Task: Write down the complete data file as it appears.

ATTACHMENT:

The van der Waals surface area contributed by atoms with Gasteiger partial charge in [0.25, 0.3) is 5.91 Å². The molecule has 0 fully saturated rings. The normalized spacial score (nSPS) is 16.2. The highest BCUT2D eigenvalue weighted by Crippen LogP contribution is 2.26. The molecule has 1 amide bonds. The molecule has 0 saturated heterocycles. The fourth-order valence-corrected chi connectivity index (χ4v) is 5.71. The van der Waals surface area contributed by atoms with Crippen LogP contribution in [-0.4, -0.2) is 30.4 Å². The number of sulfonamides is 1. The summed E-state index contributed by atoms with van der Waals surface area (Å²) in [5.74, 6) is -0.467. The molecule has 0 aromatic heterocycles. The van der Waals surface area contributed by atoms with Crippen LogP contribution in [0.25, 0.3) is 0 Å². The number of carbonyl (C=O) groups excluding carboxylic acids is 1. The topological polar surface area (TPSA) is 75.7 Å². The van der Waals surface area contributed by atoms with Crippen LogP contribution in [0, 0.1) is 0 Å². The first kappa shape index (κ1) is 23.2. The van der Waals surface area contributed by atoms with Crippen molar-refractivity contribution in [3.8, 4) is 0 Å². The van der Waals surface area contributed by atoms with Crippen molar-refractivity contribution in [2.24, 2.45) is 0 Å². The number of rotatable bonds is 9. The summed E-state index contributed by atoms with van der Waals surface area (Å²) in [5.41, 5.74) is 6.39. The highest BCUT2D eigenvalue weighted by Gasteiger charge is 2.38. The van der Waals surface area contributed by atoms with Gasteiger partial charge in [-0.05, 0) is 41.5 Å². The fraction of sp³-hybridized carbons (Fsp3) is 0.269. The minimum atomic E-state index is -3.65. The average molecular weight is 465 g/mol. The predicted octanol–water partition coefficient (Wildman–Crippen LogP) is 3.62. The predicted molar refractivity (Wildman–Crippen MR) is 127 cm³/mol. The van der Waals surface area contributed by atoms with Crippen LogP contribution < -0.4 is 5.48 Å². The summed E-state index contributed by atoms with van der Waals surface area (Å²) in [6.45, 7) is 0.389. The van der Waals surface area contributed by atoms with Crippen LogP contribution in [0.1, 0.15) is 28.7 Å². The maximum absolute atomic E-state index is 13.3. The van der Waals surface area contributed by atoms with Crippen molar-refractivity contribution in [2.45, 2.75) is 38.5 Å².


The van der Waals surface area contributed by atoms with Gasteiger partial charge in [0.25, 0.3) is 5.91 Å². The molecule has 0 fully saturated rings. The normalized spacial score (nSPS) is 16.2. The highest BCUT2D eigenvalue weighted by Crippen LogP contribution is 2.26. The molecule has 1 amide bonds. The molecule has 0 saturated heterocycles. The fourth-order valence-corrected chi connectivity index (χ4v) is 5.71. The van der Waals surface area contributed by atoms with Crippen LogP contribution in [-0.4, -0.2) is 30.4 Å². The number of sulfonamides is 1. The summed E-state index contributed by atoms with van der Waals surface area (Å²) in [5.74, 6) is -0.467. The molecule has 0 aromatic heterocycles. The van der Waals surface area contributed by atoms with Crippen LogP contribution in [0.25, 0.3) is 0 Å². The number of carbonyl (C=O) groups excluding carboxylic acids is 1. The topological polar surface area (TPSA) is 75.7 Å². The van der Waals surface area contributed by atoms with Crippen LogP contribution in [0, 0.1) is 0 Å². The first kappa shape index (κ1) is 23.2. The van der Waals surface area contributed by atoms with Crippen molar-refractivity contribution in [3.8, 4) is 0 Å². The van der Waals surface area contributed by atoms with Crippen molar-refractivity contribution in [2.24, 2.45) is 0 Å². The number of rotatable bonds is 9. The summed E-state index contributed by atoms with van der Waals surface area (Å²) in [5.41, 5.74) is 6.39. The highest BCUT2D eigenvalue weighted by Gasteiger charge is 2.38. The van der Waals surface area contributed by atoms with Gasteiger partial charge in [-0.05, 0) is 41.5 Å². The fraction of sp³-hybridized carbons (Fsp3) is 0.269. The minimum atomic E-state index is -3.65. The average molecular weight is 465 g/mol. The predicted octanol–water partition coefficient (Wildman–Crippen LogP) is 3.62. The predicted molar refractivity (Wildman–Crippen MR) is 127 cm³/mol. The van der Waals surface area contributed by atoms with Crippen LogP contribution < -0.4 is 5.48 Å². The summed E-state index contributed by atoms with van der Waals surface area (Å²) in [6.45, 7) is 0.389. The van der Waals surface area contributed by atoms with Crippen LogP contribution in [0.1, 0.15) is 28.7 Å². The maximum absolute atomic E-state index is 13.3. The van der Waals surface area contributed by atoms with Crippen molar-refractivity contribution in [2.45, 2.75) is 38.5 Å².